1. Vanlande
    Offline

    Vanlande Member

    Joined:
    Jul 15, 2012
    Messages:
    27
    Likes Received:
    1
    Location:
    Florida, USA

    What are the odds?

    Discussion in 'Publishing' started by Vanlande, Jul 22, 2012.

    Okay, so I've been looking through the forums for a day or two and I still haven't really found a cut-and-dry answer to my question, though there might not be one...

    What are the odds of my novel being published?

    I understand that the variables involved make it a very difficult question to answer. What I'm hoping to do is get a broad estimate on what my chances are of ever having a manuscript put in paperback. Not, "bestseller" status or anything like that.

    Basically, are my odds comparable to becoming; An A list actor, a pro athlete, A singer with a record deal, A CEO, or a lottery jackpot winner. Or is my shot better than that? Maybe like the district manager of a hotel chain, or 4 of 6 numbers in the lotto?

    If my query is absurd, feel free to ridicule me. I'm a first-timer, and have no knowledge of the publishing industry game, so that's why I'm here. Appreciate the advice guys.

    Ryan
     
  2. thirdwind
    Offline

    thirdwind Contributing Member Contest Administrator Reviewer Contributor

    Joined:
    Jul 17, 2008
    Messages:
    7,352
    Likes Received:
    2,896
    Location:
    Boston
    It's hard, if not impossible, to say. Like you said, it depends on a large number of factors. Sadly, skill alone doesn't guarantee publication. Your idea has to be marketable (or, at the very least, you have to make sure you have an audience willing to buy your book). Getting a good agent also helps, since he/she has contacts that can make the publication process easier.

    I'm being a bit optimistic here, but if you have a marketable idea, an established audience, and your novel is well-written, then I'd say your chances are fairly good.

    Publishing a novel is hard, but not impossible. If it makes you feel any better, I will add that your chances of getting a novel published are better than winning the lottery jackpot.

    I also realized that self-publishing fulfills your requirement of seeing your manuscript as a paperback book, though I'm guessing you meant traditional publishing in your post.
     
  3. mammamaia
    Offline

    mammamaia nit-picker-in-chief Contributor

    Joined:
    Nov 21, 2006
    Messages:
    19,316
    Likes Received:
    1,014
    Location:
    Coquille, Oregon
    for an unknown new writer's first novel, they're slim, to none... sorry, but that's a basic fact of life in the writing world...
     
  4. chicagoliz
    Offline

    chicagoliz Contributing Member Contributor

    Joined:
    May 30, 2012
    Messages:
    3,295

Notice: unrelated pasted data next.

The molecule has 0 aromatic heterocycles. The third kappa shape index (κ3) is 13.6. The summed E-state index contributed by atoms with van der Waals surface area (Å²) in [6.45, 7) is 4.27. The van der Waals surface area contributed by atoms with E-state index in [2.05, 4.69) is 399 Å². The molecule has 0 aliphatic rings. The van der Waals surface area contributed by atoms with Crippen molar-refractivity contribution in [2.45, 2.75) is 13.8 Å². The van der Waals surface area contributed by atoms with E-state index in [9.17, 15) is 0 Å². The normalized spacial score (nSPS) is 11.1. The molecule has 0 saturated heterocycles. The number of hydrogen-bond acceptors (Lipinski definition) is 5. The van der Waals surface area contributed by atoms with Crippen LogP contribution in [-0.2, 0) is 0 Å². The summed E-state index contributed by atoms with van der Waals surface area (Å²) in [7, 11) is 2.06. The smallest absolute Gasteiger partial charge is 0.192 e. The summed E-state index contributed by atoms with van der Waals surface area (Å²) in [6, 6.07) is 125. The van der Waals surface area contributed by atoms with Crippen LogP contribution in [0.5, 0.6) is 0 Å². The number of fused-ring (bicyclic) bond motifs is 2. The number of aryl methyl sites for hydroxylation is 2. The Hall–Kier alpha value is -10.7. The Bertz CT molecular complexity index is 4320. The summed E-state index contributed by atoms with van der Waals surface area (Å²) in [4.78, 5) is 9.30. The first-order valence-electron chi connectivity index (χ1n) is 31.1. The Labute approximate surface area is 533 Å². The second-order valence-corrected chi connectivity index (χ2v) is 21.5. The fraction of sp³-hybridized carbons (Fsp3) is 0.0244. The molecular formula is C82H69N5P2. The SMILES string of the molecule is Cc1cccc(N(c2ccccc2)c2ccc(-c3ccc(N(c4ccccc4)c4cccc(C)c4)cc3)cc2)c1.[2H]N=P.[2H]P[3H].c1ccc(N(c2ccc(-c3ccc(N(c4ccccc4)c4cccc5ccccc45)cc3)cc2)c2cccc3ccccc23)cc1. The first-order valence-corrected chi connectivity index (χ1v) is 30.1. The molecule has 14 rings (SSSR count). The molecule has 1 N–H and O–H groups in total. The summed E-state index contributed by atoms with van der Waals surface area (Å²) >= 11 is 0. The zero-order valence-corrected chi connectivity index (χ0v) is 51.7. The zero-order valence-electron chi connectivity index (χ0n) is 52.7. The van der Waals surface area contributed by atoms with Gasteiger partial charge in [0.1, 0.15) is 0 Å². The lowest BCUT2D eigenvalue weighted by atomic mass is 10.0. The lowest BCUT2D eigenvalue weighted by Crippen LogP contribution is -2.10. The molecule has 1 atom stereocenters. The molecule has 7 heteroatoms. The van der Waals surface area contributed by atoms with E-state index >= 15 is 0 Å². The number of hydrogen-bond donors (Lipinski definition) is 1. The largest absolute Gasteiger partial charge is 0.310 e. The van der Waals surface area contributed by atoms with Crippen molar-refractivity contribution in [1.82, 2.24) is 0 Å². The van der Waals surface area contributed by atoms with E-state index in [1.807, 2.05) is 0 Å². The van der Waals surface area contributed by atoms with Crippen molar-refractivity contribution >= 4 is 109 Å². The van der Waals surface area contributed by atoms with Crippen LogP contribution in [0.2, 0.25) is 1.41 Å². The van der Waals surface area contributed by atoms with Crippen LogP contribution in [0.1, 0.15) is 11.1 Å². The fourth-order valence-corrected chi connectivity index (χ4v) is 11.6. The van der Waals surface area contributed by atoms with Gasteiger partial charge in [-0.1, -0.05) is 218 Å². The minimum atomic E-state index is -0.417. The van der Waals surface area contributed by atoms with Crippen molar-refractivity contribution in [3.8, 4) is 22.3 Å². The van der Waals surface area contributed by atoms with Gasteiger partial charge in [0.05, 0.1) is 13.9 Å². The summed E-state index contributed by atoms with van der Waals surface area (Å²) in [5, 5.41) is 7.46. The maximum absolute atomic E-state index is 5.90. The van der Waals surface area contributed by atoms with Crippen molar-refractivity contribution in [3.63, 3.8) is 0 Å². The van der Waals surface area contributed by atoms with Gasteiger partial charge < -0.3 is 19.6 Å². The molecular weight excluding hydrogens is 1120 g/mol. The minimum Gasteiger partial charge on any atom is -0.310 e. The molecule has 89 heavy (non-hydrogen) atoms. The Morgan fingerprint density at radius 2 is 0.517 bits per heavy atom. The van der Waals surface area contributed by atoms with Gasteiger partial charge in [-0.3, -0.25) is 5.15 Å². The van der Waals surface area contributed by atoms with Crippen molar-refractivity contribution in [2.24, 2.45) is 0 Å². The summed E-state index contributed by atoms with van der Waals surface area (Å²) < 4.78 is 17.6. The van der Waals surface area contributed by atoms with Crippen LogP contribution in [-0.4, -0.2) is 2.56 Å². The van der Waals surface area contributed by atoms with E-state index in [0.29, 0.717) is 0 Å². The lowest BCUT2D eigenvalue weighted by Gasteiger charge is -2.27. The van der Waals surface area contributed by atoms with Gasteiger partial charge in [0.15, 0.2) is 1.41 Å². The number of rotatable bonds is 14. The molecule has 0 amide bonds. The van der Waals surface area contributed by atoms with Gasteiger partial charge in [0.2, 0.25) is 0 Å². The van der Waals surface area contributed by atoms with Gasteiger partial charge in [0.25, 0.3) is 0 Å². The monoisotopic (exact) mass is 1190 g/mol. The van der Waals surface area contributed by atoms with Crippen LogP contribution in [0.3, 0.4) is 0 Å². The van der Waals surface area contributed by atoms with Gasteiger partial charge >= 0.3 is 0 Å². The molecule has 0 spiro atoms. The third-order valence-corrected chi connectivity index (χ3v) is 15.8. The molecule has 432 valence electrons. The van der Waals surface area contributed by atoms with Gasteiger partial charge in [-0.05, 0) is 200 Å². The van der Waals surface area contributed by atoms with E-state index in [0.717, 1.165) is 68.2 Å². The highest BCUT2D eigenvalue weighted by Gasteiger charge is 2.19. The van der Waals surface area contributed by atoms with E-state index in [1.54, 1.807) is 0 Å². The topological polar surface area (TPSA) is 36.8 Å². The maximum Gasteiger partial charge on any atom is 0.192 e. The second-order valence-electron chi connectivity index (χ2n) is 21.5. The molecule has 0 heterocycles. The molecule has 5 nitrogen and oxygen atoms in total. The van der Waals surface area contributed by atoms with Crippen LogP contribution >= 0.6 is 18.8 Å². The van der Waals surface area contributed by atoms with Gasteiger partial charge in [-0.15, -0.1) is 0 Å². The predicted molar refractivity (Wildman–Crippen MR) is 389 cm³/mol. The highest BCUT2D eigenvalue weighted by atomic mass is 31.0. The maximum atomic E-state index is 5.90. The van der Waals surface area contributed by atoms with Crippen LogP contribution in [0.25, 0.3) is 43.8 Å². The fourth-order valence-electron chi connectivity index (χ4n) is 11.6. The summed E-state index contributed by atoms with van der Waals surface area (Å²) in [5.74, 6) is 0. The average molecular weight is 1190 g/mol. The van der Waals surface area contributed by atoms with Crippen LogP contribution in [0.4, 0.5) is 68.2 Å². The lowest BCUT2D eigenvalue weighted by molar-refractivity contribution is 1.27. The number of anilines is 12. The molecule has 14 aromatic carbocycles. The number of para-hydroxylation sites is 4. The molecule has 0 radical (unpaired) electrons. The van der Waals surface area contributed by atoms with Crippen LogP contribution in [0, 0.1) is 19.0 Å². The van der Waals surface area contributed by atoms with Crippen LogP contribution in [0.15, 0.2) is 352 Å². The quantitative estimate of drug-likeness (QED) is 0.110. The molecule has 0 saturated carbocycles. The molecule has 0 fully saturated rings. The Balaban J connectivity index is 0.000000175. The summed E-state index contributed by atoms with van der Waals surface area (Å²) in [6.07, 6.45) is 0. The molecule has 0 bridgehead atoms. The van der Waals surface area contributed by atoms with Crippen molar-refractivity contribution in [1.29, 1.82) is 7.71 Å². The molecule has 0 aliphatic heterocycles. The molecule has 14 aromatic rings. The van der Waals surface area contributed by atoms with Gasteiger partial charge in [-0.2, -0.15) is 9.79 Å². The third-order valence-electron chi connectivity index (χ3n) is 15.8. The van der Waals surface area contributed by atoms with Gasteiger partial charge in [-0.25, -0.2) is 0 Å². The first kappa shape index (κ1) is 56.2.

Likes Received:
    815
    Location:
    Pennsylvania
    I would say they are greater than becoming the next Brad Pitt, Derek Jeter, or powerball winner. It's hard to really give you meaningful odds, because there are so many different factors. There is a lot of luck involved, but it also takes work. But there are first time novelists published all the time, so if it is really your number one goal, work at it and there's a chance you'll get there.

    You have to keep in mind, though, that being a published author is not the end-all be-all. The real longshot is being able to make a living as a novel writer. Becoming John Grisham is not easy. The vast majority of money made goes to a handful of writers. Most published authors, even moderately successful ones, still have to have another job in addition to being a novelist. Many of them are able to do this through jobs that are related to writing (i.e. teaching writing classes, editing, writing columns or book reviews, etc.)

    But if your goal is just a published novel, there's a chance that you can do it, given enough work, talent and luck. Network with other writers, attend classes and writing seminars, interact on online forums, read writing publications, review publishing and writing websites, enter writing contests. As I said, I can't give you odds or a guarantee, but if it's what you really want, and you really work hard at it, you do have a shot.
     
  5. bsbvermont
    Offline

    bsbvermont Active Member

    Joined:
    Jul 13, 2012
    Messages:
    104
    Likes Received:
    1
    Chin up, keep working and don't quit your day job...yet. I am also as of yet unpublished. But it has been suggested that maybe not trying to tame the whale first is a good approach. Try to get some short stories or other credentials first is useful advice. That said, if the novel is finished and polished, keep working on getting it published. Query agents, go to conferences, keep writing and network as much as you can. You never know...your neighbor might have a sister who works at a huge publishing house!
     
  6. Vanlande
    Offline

    Vanlande Member

    Joined:
    Jul 15, 2012
    Messages:
    27
    Likes Received:
    1
    Location:
    Florida, USA
    Thanks everyone,
    I have a better understanding now of what I'm up against. I'm not disheartened though, I had assumed it would be difficult. I never expected novel writing to be my bread and butter either. So, I won't be quitting my day job, and I won't be giving up, either. My plans are to attempt writing for some websites, maybe try to get a short story or two in print, and become more familiar with the layout before I attempt having a full 90k word novel published. It's a long road, but I'd be fooling myself if I said this would be easy.
    Thanks again,

    Ryan
     
  7. Egor
    Offline

    Egor Member

    Joined:
    May 28, 2012
    Messages:
    42
    Likes Received:
    1
    Location:
    New Orleans Area